Candidate experience surveys can be useful for identifying gaps between what the organization believes it does well and candidates’ expectations. Key aspects of an efficient hiring and recruitment process include:
- Quick, user-friendly applications
- Clear communication regarding job expectations
- Clear communication of total compensation and EVP
- Responsive recruiters with clear expectations of next steps
Remember, realistic job previews are also critical to ensure applicants understand the role. Don’t oversell a particular position. When worker expectations are misaligned with reality, early employee turnover is virtually inevitable. Accurately describing a role might reduce the number of applicants in the front end, but it’s a more cost-effective approach in the long run.
Onboarding surveys provide an opportunity to ask questions about the transition to the workplace and the accuracy of job descriptions. By understanding the candidate and new hire experiences, you can refine your messaging and processes when needed.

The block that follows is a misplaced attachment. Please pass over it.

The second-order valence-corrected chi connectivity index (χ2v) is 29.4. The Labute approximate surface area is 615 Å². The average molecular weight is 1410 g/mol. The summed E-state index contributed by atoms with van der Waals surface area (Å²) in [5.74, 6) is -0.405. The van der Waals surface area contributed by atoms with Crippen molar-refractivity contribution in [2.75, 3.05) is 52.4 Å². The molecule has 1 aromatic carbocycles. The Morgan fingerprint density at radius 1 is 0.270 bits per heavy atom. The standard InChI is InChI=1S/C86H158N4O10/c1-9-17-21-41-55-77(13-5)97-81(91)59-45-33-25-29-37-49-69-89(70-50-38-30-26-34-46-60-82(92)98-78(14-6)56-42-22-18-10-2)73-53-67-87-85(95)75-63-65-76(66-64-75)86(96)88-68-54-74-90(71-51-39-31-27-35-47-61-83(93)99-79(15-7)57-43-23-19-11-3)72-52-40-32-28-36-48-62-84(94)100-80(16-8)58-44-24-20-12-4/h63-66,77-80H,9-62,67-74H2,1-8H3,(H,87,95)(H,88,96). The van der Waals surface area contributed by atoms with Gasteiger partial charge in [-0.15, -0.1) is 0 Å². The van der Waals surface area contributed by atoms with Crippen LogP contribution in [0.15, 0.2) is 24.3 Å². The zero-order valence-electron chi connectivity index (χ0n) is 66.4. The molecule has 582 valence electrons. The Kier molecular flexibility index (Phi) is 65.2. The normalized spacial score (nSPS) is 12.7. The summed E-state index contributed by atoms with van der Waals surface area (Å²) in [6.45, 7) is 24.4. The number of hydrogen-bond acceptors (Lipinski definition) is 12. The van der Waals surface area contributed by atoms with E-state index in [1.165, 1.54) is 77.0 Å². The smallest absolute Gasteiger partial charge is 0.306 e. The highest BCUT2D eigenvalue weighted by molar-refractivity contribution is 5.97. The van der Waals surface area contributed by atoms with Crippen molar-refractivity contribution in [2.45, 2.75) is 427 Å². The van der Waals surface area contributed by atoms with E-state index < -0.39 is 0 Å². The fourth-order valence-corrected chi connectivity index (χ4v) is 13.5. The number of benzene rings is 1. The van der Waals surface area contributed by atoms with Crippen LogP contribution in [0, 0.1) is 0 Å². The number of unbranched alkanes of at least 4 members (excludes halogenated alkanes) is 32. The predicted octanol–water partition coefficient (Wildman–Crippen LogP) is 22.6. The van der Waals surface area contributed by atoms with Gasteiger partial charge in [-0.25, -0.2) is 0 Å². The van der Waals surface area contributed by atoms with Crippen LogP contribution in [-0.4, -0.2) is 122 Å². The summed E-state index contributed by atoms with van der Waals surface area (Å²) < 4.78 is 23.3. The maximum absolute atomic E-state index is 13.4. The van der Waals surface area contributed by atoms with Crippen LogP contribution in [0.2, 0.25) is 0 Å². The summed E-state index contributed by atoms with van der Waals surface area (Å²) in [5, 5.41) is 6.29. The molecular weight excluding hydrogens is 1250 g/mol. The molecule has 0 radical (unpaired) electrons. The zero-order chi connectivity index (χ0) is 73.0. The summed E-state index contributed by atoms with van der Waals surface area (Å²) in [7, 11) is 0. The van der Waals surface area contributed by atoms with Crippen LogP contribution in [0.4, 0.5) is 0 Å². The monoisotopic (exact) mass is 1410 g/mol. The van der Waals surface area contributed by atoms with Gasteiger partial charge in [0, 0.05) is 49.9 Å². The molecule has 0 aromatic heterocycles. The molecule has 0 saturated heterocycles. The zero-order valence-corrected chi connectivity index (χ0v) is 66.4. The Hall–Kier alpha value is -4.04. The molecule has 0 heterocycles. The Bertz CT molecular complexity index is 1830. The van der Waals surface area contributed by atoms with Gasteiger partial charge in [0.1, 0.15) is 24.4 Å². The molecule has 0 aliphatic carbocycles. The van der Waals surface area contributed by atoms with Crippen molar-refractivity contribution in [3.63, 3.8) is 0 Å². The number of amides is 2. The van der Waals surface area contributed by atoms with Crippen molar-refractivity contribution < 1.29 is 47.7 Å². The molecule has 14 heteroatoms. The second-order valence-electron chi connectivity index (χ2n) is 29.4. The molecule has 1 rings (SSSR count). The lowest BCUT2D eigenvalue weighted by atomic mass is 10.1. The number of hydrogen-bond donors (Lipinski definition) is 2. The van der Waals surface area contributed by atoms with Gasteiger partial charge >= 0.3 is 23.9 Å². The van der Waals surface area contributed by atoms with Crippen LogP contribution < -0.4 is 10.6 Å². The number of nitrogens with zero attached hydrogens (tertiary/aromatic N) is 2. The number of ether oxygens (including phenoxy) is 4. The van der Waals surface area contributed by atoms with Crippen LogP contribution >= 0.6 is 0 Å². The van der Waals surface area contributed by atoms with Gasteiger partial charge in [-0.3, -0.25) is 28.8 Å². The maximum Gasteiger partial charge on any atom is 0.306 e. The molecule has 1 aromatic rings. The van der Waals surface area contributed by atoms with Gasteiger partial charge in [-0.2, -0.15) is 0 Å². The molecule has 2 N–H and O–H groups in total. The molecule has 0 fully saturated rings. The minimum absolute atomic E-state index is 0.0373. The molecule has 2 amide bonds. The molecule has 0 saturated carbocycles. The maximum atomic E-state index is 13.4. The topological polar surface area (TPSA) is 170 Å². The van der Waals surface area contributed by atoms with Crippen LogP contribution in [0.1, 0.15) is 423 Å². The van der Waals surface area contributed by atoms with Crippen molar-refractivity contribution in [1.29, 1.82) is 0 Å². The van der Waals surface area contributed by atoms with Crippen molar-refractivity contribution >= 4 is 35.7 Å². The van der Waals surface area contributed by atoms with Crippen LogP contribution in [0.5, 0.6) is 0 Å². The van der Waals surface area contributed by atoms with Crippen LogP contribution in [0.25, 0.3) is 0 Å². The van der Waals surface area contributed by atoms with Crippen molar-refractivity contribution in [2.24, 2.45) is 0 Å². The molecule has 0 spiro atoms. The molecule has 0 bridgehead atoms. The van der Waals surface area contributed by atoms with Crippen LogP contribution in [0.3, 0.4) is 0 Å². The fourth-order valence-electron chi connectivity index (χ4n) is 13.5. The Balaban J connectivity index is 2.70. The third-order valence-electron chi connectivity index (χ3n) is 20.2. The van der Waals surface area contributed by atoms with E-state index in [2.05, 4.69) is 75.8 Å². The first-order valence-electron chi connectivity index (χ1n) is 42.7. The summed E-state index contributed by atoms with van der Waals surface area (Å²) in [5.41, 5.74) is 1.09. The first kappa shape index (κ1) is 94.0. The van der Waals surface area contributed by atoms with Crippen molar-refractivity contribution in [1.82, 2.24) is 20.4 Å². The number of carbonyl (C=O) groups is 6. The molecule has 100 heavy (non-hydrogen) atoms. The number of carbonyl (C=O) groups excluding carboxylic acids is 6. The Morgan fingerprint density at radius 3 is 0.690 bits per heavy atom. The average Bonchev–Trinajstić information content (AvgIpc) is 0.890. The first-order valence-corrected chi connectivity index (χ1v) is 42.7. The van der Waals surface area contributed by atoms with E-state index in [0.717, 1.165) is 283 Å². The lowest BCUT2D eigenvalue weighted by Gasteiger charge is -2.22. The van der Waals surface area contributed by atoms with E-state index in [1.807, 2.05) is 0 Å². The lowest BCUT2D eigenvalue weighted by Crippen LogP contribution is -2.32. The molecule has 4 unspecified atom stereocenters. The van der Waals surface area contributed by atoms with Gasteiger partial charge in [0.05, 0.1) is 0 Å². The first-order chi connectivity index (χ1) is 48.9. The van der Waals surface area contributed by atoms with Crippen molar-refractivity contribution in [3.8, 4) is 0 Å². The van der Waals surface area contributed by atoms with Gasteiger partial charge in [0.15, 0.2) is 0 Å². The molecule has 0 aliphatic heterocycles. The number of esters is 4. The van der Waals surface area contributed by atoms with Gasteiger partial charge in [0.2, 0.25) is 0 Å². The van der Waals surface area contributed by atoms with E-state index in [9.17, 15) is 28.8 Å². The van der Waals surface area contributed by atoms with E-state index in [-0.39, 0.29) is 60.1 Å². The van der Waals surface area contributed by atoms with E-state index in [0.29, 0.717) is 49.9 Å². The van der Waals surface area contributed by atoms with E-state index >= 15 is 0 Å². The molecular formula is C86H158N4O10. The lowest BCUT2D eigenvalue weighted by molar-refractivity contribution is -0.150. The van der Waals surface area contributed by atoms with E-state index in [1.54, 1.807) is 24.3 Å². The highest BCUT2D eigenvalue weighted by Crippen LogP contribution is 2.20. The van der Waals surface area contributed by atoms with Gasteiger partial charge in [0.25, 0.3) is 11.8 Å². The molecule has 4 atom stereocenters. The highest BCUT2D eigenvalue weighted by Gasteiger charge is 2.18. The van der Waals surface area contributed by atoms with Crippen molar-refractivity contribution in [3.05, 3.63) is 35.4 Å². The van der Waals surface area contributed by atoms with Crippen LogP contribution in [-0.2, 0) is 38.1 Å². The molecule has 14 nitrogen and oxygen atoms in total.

Address Challenges in Recruiting and Hiring with Perceptyx
Perceptyx is an employee listening platform that connects data from different listening channels – including lifecycle surveys, engagement surveys, and crowdsourcing – to empower better decisions. In healthcare, leaders need to demonstrate they’re willing to take action based on feedback.
If you’re not engaging in an active dialogue with your employees and applicants, you’re missing opportunities to promote engagement, reduce turnover, and improve recruitment. Contact Perceptyx today to see how the platform can help your organization hire more effectively.